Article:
Art and archaeology

Archaeological interpretation is subjective. I often find myself interpreting the actions of past peoples whose understanding of the world would have been fundamentally different to my own. In addition, the ways in which archaeology undertakes research and publication can themselves influence our 'visions' of the past.

Frequently I found myself trying to describe colour using greyscale pictures, discuss sound using written words, or communicate dynamic movement through still photography. Equally, archaeological fieldwork methods such as geophysics, survey, excavation and photography often require very specific kinds of engagement with the world in order to work. Dramatic landscapes or monuments are reduced to a grid of numbers when I use a tape measure, or become two dimensional and static when I take a photograph or draw a plan.

While I recognise that technical conventions are essential for documenting knowledge, could they also be juxtaposed against quite different approaches to revealing the past? It is in this spirit that I have experimented with landscape installations, audiovisual films, collage and abstract painting.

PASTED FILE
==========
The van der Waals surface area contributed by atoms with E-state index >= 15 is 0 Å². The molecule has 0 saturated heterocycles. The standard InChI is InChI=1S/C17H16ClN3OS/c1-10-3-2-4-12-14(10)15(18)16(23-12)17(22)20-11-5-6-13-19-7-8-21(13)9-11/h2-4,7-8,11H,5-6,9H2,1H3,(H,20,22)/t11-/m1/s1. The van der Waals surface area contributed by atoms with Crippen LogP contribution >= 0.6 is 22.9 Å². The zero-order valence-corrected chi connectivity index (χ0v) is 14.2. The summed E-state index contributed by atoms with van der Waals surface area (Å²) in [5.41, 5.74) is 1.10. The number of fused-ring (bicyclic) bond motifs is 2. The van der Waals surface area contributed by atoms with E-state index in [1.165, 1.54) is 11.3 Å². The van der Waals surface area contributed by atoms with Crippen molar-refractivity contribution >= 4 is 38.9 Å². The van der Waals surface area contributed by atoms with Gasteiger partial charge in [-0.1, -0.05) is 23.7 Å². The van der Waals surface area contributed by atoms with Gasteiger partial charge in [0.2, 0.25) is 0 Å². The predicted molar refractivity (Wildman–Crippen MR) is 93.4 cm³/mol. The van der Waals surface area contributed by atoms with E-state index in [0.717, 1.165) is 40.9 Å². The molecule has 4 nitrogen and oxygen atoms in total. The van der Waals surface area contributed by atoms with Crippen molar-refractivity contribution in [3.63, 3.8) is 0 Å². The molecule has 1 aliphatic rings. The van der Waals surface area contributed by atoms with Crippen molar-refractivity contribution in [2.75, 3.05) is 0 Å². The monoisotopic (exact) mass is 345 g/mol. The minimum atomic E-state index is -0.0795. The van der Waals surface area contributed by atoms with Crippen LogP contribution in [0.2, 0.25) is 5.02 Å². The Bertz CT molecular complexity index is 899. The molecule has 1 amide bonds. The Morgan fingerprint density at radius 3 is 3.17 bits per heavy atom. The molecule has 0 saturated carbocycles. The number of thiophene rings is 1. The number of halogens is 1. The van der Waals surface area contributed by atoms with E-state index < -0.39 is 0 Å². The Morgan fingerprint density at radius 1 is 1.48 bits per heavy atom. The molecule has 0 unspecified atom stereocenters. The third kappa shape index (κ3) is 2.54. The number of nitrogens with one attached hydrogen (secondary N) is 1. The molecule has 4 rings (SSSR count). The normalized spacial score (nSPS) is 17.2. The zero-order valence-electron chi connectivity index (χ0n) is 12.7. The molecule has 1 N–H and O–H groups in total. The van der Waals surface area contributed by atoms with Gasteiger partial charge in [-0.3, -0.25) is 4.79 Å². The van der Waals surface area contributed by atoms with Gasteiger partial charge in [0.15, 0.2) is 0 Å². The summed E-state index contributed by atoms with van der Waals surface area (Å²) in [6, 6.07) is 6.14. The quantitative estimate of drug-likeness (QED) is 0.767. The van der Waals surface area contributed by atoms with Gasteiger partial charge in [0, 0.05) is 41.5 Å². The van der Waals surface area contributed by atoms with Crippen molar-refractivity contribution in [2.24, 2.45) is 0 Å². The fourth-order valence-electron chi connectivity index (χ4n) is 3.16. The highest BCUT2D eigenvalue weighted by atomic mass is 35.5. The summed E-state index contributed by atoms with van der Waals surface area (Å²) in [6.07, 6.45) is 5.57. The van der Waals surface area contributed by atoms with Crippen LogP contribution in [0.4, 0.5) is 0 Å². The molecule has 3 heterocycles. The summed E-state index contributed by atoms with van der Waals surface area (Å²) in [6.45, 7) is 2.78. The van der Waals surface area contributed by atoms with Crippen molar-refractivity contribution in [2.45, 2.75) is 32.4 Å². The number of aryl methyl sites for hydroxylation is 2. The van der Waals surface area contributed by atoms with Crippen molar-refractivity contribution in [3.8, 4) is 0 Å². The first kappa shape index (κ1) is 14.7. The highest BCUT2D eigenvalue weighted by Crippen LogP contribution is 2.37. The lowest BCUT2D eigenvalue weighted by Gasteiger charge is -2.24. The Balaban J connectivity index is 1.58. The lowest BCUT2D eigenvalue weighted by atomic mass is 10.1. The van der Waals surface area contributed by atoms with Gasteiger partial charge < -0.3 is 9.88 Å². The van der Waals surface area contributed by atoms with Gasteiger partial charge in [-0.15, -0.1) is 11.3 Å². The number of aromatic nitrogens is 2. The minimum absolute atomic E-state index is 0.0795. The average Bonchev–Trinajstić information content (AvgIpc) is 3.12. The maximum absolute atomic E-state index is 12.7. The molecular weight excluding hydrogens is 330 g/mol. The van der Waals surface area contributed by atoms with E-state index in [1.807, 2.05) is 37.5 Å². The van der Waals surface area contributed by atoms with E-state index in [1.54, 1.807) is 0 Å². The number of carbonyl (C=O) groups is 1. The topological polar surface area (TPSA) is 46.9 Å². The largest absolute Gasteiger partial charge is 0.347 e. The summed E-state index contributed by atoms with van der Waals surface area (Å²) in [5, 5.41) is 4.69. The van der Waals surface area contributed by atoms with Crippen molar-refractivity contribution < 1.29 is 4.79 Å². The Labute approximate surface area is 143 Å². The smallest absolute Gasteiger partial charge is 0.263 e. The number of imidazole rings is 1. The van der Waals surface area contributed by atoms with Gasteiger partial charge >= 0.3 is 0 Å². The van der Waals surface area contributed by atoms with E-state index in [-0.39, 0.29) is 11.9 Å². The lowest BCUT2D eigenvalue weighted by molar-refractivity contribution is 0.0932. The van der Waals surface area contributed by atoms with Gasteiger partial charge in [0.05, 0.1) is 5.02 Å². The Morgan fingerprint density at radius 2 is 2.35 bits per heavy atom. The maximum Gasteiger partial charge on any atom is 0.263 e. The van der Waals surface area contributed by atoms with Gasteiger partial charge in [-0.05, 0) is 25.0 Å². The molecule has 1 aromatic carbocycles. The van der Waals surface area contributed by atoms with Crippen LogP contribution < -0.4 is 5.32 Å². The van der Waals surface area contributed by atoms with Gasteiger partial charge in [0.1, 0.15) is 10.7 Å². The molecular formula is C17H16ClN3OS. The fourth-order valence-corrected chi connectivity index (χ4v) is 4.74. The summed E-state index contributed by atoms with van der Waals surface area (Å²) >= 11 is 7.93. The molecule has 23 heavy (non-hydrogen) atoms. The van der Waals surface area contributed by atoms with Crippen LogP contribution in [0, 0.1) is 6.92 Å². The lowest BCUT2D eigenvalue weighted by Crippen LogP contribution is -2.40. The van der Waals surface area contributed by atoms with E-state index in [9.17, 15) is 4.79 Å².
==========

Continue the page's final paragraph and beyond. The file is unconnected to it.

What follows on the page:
For further information, please click on the links below. I will be extending these introductions and adding projects in future updates.


Kilmartin Eye >

A landscape installation with views across the monuments of Kilmartin Glen commissioned by Kilmartin Museum, in collaboration with Steve Keeling.


Living Symbols of Kilmartin Glen >

A community art project and multimedia installation hosted by Kilmartin Museum, in collaboration with John Was.


Trans-scape Animation >

Further information will follow soon...

Instruments of Ritual >

Further information will follow soon...

Carneddau : Stone >

Further information will follow soon...